As a sports scientist, I love getting to take concepts from research and applying them in practice to see what the outcome is for an individual. If I'm trying to solve a specific problem, I'll sift through research for solutions, then put them to the test and observe the results. Often clear trends emerge during this process, and the fruits of labor triple down into the programs I write for athletes I coach. Other times the responses are so variable between individuals that it’s difficult to parse out why something did/didn’t lead to the desired outcome. Recently i’ve been interested in understanding the physiological predictors of climbing performance. My hope is that this leads to better KPIs for physiologists, more targeted needs analysis for coaches, and more surgical training protocols for athletes.
What makes climbing so unique from a physiological standpoint is that it’s essentially a sport of sustained and intermittent isometric muscle contractions. This creates a unique demand on the cardiovascular system compared to other sports. The most significant difference in the cardiovascular response to static exercise versus dynamic exercise resides in their respective effects on active muscle blood flow. During an isometric contraction, blood flow decreases in response to the swelling and stiffening of active muscle fibers. The stiffening of active muscle fibers also leads to an increase in intramuscular pressure, which causes a mechanical constriction on the blood vessels. This happens during dynamic exercise as well, but the rhythmic alternation between contraction and relaxation, like during running, allows for blood flow to remain stable due to the skeletal muscle pump.
As such, the hallmark of isometric or static exercise is a failure to ensure adequate blood flow to the working muscles when force production exceeds the percentage of an individual's maximum voluntary contraction where they begin to restrict venous outflow (i.e., venous occlusion occurs). In these scenarios, task failure occurs when an individual can no longer supply oxygenated blood to the working muscle to keep up with the oxygen demand. This is particularly important in sports like climbing, where sustained isometric contractions with short relaxation periods are interspersed. To improve performance in climbing, we need to:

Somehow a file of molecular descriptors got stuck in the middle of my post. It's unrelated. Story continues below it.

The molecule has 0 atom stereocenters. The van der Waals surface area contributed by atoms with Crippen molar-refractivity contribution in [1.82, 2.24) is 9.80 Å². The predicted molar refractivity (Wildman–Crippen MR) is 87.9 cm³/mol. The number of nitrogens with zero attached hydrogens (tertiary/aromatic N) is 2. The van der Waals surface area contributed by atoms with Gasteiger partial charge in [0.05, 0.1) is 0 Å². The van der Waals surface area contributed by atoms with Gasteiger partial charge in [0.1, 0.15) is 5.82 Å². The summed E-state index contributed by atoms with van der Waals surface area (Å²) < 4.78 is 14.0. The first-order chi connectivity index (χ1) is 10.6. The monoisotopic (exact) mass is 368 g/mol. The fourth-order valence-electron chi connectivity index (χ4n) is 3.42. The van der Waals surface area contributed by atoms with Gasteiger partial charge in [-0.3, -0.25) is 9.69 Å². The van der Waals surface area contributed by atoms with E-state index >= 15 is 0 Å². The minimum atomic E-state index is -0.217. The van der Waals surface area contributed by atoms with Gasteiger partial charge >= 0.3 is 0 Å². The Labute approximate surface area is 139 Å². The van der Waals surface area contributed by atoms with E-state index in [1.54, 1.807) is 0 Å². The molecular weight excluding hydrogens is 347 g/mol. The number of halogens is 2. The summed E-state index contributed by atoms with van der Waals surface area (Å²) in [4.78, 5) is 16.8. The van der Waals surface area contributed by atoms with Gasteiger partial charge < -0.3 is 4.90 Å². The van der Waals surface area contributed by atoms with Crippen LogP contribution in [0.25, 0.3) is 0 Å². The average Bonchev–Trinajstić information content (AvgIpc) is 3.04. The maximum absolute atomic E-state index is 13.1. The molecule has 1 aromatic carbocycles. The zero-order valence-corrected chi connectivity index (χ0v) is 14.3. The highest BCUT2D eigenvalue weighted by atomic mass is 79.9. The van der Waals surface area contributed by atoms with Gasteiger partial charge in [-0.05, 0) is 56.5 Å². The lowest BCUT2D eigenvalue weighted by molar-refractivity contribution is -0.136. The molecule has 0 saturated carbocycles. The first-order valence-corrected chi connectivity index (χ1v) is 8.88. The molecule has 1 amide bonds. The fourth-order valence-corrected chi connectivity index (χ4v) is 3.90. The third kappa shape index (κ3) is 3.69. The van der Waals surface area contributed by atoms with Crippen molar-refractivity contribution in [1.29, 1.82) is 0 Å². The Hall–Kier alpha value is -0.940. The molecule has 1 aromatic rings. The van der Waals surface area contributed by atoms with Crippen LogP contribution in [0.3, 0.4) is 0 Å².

Increase maximal strength and recruitment of the finger flexors, among other muscle groups;
Increase the percentage of maximum voluntary contraction where one occludes and therefore cannot get oxygenated blood into the muscle and waste products out of the muscle;
Increase the speed at which oxygen can be re-supplied to the working muscle between contractions; and
Improve intramuscular coordination to relax the muscle quickly between contractions to allow for improved venous outflow.
In a paper by Christine Merimer and colleagues titled, Physiological and anthropometric determinants of sport climbing performance, 44 climbers of various skill levels were studied to try and determine the greatest predictors of performance. Using multiple regression analysis, the investigators found that ~60% of climbing performance can be explained by trainable qualities, like those listed above. In contrast, anthropometric markers only explained 0.3% of the total variance in performance. Among the trainable qualities accounting for much of the inter-individual variation in performance, we can separate them into a handful of categories.
(1) Finger flexor strength endurance / maximal strength - Fatigue resistance of the finger flexor muscles is frequently cited as one of the most essential factors for climbing performance along with maximal force production of the finger flexors. In David Giles and colleagues' 2020 paper titled, An All-Out Test to Determine Finger Flexor Critical Force in Rock Climbers, the investigators sought to test whether a single all-out assessment of finger flexor critical force predicts climbing ability. Their results showed a strong association between finger flexor critical force and climbing ability, defined as an individual's max red-point grade. When critical force was expressed as a percentage of body weight, the association strengthened further, depicted in the image below.
(2) Finger Flexor Maximal Deoxygenation - In a study by Simon Fryer and colleagues titled, Forearm oxygenation and blood flow kinetics during a sustained contraction in multiple ability groups of rock climbers, the investigators aimed to determine the relationship between forearm flexor muscle blood flow, oxidative capacity, and climbing performance. Their results showed that intermediate, advanced, and elite climbers deoxygenated the flexor digitorum profundus and flexor carpi radialis muscles significantly more than novice climbers, and that both the rate and magnitude of desaturation correlated with climbing ability such that the elite climbers had a greater rate and magnitude of desaturation than the advanced climbers, the advanced climbers had a greater rate and magnitude of desaturation than intermediate climbers, etcetera.